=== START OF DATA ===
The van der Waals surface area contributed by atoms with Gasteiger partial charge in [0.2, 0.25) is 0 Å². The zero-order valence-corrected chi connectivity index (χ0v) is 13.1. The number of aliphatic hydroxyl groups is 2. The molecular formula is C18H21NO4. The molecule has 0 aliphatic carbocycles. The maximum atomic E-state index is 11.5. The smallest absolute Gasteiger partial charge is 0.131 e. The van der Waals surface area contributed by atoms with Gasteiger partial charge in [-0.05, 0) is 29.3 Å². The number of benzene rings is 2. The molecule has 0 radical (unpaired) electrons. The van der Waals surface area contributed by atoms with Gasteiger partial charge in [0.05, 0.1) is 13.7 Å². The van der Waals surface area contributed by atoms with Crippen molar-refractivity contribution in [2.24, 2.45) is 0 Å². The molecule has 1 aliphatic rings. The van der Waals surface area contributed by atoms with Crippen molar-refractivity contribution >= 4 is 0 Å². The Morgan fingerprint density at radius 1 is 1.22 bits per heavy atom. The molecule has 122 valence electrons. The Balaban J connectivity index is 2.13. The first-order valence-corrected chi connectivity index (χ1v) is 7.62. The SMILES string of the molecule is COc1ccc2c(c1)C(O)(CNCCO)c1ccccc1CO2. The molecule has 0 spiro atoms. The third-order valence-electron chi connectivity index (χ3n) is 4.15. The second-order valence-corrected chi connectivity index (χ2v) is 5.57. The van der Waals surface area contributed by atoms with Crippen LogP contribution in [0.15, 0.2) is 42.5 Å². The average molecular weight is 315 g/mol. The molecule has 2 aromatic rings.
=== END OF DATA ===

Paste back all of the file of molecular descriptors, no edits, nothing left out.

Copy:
The van der Waals surface area contributed by atoms with Gasteiger partial charge in [0.2, 0.25) is 0 Å². The zero-order valence-corrected chi connectivity index (χ0v) is 13.1. The number of aliphatic hydroxyl groups is 2. The molecular formula is C18H21NO4. The molecule has 0 aliphatic carbocycles. The maximum atomic E-state index is 11.5. The smallest absolute Gasteiger partial charge is 0.131 e. The van der Waals surface area contributed by atoms with Gasteiger partial charge in [-0.05, 0) is 29.3 Å². The number of benzene rings is 2. The molecule has 0 radical (unpaired) electrons. The van der Waals surface area contributed by atoms with Gasteiger partial charge in [0.05, 0.1) is 13.7 Å². The van der Waals surface area contributed by atoms with Crippen molar-refractivity contribution in [2.24, 2.45) is 0 Å². The molecule has 1 aliphatic rings. The van der Waals surface area contributed by atoms with Crippen molar-refractivity contribution >= 4 is 0 Å². The Morgan fingerprint density at radius 1 is 1.22 bits per heavy atom. The molecule has 122 valence electrons. The Balaban J connectivity index is 2.13. The first-order valence-corrected chi connectivity index (χ1v) is 7.62. The SMILES string of the molecule is COc1ccc2c(c1)C(O)(CNCCO)c1ccccc1CO2. The molecule has 0 spiro atoms. The third-order valence-electron chi connectivity index (χ3n) is 4.15. The second-order valence-corrected chi connectivity index (χ2v) is 5.57. The van der Waals surface area contributed by atoms with Crippen LogP contribution in [0.15, 0.2) is 42.5 Å². The average molecular weight is 315 g/mol. The molecule has 2 aromatic rings.